He also thought I should choose my friends more carefully. Honesty, intelligence and gentility were high on his list of valuable qualities to look for and possess. He wasn’t sure my friends had them. I’m not sure I did. Certainly not then. I lied to my parents whenever I had to, and found gentility a real hindrance to being courageously open to experience, which was more important to me then. By the number of times my stepfather would hiss “Stoopet” at me for something I’d done or said, intelligence was not my strong suit either, at least not by his standards. But I would have to say that if the measure of a person, and hence the judgment rendered regarding her upbringing, are postponed to whenever maturity sets in, his expectations, and his lessons, have not been ignored.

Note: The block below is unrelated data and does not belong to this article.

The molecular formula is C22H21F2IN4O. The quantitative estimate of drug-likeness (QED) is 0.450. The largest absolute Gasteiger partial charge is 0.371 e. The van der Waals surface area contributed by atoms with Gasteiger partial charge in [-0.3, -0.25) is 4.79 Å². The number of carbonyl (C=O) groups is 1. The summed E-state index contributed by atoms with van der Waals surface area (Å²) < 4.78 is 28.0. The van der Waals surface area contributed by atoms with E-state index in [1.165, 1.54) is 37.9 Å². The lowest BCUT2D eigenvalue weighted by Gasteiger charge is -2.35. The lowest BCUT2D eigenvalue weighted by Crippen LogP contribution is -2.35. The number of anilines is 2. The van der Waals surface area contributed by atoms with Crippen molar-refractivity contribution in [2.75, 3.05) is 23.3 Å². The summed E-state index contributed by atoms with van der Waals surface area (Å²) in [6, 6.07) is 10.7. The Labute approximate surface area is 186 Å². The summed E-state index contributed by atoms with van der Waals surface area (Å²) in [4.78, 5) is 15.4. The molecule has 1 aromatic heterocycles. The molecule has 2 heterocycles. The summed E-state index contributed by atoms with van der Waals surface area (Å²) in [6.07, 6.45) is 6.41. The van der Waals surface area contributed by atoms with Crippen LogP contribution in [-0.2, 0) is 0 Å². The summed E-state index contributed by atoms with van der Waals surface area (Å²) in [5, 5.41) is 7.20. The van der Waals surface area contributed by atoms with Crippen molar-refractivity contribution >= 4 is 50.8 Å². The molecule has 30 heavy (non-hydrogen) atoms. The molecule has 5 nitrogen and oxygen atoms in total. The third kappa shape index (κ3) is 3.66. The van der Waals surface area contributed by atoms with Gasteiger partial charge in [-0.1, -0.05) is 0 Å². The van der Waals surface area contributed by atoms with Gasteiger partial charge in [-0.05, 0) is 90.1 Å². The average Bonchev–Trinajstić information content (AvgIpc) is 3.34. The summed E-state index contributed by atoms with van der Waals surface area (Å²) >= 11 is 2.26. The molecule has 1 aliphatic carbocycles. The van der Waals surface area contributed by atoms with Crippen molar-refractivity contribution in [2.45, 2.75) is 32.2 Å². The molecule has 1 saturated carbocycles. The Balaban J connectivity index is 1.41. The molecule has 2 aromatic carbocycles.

He never suggested I call him anything but Shloime, and when it was proposed that he adopt me and I become a US citizen, he didn’t exhibit hurt or insult when I rejected both outright. The offer of adoption, and hence citizenship, was broached to me by my mother, not my stepfather, not by both together. In my memory of it, the subject was raised in between other things, like between lunch and going back to school, or putting on my shoes and going out. On the fly. Not to be taken too seriously. As if my mother herself didn’t want me to take it too seriously. Was it to spare me the discomfort, or in hopes I’d not say yes? And what was the purpose of the offer? Was it to give me a sense of permanence, or was it for tax purposes? Was it simply time to decide whether to get me a green card as opposed to citizenship papers, or was it a veiled – or not so veiled – profession of acceptance? I was allowed to think about it, but there was no time necessary. What if Shloime had decided to at least be present for a sit-down talk about all of it? Would it have made a difference?